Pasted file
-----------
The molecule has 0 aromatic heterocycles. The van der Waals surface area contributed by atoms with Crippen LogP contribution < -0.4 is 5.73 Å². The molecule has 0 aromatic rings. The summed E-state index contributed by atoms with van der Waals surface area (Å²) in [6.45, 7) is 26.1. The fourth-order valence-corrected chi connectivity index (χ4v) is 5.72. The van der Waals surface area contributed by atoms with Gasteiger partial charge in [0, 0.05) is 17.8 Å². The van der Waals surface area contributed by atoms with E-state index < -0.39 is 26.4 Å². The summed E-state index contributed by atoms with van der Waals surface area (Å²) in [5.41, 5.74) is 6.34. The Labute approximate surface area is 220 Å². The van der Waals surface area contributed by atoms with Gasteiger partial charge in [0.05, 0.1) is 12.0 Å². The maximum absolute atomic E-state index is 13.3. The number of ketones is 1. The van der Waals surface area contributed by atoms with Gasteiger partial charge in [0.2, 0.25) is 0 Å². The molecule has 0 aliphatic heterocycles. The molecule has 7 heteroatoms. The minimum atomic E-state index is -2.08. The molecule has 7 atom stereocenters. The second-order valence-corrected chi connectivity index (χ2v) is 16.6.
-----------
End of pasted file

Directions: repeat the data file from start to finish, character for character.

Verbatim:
The molecule has 0 aromatic heterocycles. The van der Waals surface area contributed by atoms with Crippen LogP contribution < -0.4 is 5.73 Å². The molecule has 0 aromatic rings. The summed E-state index contributed by atoms with van der Waals surface area (Å²) in [6.45, 7) is 26.1. The fourth-order valence-corrected chi connectivity index (χ4v) is 5.72. The van der Waals surface area contributed by atoms with Gasteiger partial charge in [0, 0.05) is 17.8 Å². The van der Waals surface area contributed by atoms with E-state index < -0.39 is 26.4 Å². The summed E-state index contributed by atoms with van der Waals surface area (Å²) in [5.41, 5.74) is 6.34. The Labute approximate surface area is 220 Å². The van der Waals surface area contributed by atoms with Gasteiger partial charge in [0.05, 0.1) is 12.0 Å². The maximum absolute atomic E-state index is 13.3. The number of ketones is 1. The van der Waals surface area contributed by atoms with Gasteiger partial charge in [0.2, 0.25) is 0 Å². The molecule has 0 aliphatic heterocycles. The molecule has 7 heteroatoms. The minimum atomic E-state index is -2.08. The molecule has 7 atom stereocenters. The second-order valence-corrected chi connectivity index (χ2v) is 16.6.